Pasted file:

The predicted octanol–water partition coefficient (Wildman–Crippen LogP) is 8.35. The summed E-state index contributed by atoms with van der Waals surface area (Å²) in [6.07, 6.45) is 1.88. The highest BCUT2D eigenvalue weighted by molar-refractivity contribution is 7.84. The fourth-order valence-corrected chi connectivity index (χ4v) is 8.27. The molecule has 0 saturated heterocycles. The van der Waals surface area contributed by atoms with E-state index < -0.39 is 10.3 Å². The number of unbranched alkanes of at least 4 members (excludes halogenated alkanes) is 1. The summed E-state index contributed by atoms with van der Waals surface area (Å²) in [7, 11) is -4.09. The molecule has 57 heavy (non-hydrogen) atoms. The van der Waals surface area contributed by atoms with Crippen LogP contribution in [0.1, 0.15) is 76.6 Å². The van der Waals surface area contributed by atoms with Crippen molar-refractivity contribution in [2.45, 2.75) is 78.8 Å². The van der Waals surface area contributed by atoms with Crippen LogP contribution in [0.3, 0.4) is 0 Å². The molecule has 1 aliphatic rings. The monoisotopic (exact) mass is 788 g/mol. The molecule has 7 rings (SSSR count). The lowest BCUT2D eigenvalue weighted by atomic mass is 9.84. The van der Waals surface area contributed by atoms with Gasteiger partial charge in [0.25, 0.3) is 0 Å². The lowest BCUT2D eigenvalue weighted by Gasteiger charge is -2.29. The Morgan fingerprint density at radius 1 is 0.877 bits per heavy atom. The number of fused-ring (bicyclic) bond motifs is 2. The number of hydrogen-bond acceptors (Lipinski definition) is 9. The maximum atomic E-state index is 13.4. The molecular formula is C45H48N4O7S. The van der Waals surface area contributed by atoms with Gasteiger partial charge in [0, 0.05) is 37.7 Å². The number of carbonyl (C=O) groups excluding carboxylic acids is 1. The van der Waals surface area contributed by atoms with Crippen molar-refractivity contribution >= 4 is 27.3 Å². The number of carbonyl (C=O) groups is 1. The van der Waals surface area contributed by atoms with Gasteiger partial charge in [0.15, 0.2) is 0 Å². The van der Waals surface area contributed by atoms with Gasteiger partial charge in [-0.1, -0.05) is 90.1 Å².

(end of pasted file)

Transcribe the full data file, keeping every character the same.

The predicted octanol–water partition coefficient (Wildman–Crippen LogP) is 8.35. The summed E-state index contributed by atoms with van der Waals surface area (Å²) in [6.07, 6.45) is 1.88. The highest BCUT2D eigenvalue weighted by molar-refractivity contribution is 7.84. The fourth-order valence-corrected chi connectivity index (χ4v) is 8.27. The molecule has 0 saturated heterocycles. The van der Waals surface area contributed by atoms with E-state index < -0.39 is 10.3 Å². The number of unbranched alkanes of at least 4 members (excludes halogenated alkanes) is 1. The summed E-state index contributed by atoms with van der Waals surface area (Å²) in [7, 11) is -4.09. The molecule has 57 heavy (non-hydrogen) atoms. The van der Waals surface area contributed by atoms with Crippen LogP contribution in [0.1, 0.15) is 76.6 Å². The van der Waals surface area contributed by atoms with Crippen molar-refractivity contribution in [2.45, 2.75) is 78.8 Å². The van der Waals surface area contributed by atoms with Crippen LogP contribution in [0.3, 0.4) is 0 Å². The molecule has 1 aliphatic rings. The monoisotopic (exact) mass is 788 g/mol. The molecule has 7 rings (SSSR count). The lowest BCUT2D eigenvalue weighted by atomic mass is 9.84. The van der Waals surface area contributed by atoms with Gasteiger partial charge in [0.25, 0.3) is 0 Å². The lowest BCUT2D eigenvalue weighted by Gasteiger charge is -2.29. The Morgan fingerprint density at radius 1 is 0.877 bits per heavy atom. The number of fused-ring (bicyclic) bond motifs is 2. The number of hydrogen-bond acceptors (Lipinski definition) is 9. The maximum atomic E-state index is 13.4. The molecular formula is C45H48N4O7S. The van der Waals surface area contributed by atoms with Gasteiger partial charge in [0, 0.05) is 37.7 Å². The number of carbonyl (C=O) groups excluding carboxylic acids is 1. The van der Waals surface area contributed by atoms with Crippen molar-refractivity contribution >= 4 is 27.3 Å². The number of carbonyl (C=O) groups is 1. The van der Waals surface area contributed by atoms with Gasteiger partial charge in [0.15, 0.2) is 0 Å². The van der Waals surface area contributed by atoms with Gasteiger partial charge in [-0.1, -0.05) is 90.1 Å².